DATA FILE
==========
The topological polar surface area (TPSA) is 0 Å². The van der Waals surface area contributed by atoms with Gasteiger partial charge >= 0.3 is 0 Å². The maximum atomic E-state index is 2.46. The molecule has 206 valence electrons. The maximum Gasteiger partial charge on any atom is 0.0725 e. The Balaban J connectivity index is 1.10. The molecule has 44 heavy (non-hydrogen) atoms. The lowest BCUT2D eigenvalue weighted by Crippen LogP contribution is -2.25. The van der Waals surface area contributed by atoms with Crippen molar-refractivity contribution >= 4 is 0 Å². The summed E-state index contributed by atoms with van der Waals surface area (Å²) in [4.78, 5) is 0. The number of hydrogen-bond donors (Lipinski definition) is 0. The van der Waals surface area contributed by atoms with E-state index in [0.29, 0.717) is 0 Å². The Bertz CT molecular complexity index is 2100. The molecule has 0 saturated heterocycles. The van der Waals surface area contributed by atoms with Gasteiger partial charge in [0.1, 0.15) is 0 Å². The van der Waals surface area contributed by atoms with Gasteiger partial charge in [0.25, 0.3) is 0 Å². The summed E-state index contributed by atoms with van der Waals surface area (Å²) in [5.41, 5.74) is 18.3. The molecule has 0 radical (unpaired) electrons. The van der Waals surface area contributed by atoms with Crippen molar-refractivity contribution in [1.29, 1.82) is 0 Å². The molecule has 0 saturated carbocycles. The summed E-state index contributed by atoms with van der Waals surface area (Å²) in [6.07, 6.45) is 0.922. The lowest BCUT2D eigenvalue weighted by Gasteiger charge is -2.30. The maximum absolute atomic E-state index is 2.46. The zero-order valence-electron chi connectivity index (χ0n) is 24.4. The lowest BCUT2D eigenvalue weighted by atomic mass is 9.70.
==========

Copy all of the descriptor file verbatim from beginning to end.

The topological polar surface area (TPSA) is 0 Å². The van der Waals surface area contributed by atoms with Gasteiger partial charge >= 0.3 is 0 Å². The maximum atomic E-state index is 2.46. The molecule has 206 valence electrons. The maximum Gasteiger partial charge on any atom is 0.0725 e. The Balaban J connectivity index is 1.10. The molecule has 44 heavy (non-hydrogen) atoms. The lowest BCUT2D eigenvalue weighted by Crippen LogP contribution is -2.25. The van der Waals surface area contributed by atoms with Crippen molar-refractivity contribution >= 4 is 0 Å². The summed E-state index contributed by atoms with van der Waals surface area (Å²) in [4.78, 5) is 0. The number of hydrogen-bond donors (Lipinski definition) is 0. The van der Waals surface area contributed by atoms with E-state index in [0.29, 0.717) is 0 Å². The Bertz CT molecular complexity index is 2100. The molecule has 0 saturated heterocycles. The van der Waals surface area contributed by atoms with Gasteiger partial charge in [0.1, 0.15) is 0 Å². The van der Waals surface area contributed by atoms with Gasteiger partial charge in [0.25, 0.3) is 0 Å². The summed E-state index contributed by atoms with van der Waals surface area (Å²) in [5.41, 5.74) is 18.3. The molecule has 0 radical (unpaired) electrons. The van der Waals surface area contributed by atoms with Crippen molar-refractivity contribution in [1.29, 1.82) is 0 Å². The molecule has 0 saturated carbocycles. The summed E-state index contributed by atoms with van der Waals surface area (Å²) in [6.07, 6.45) is 0.922. The lowest BCUT2D eigenvalue weighted by Gasteiger charge is -2.30. The maximum absolute atomic E-state index is 2.46. The zero-order valence-electron chi connectivity index (χ0n) is 24.4. The lowest BCUT2D eigenvalue weighted by atomic mass is 9.70.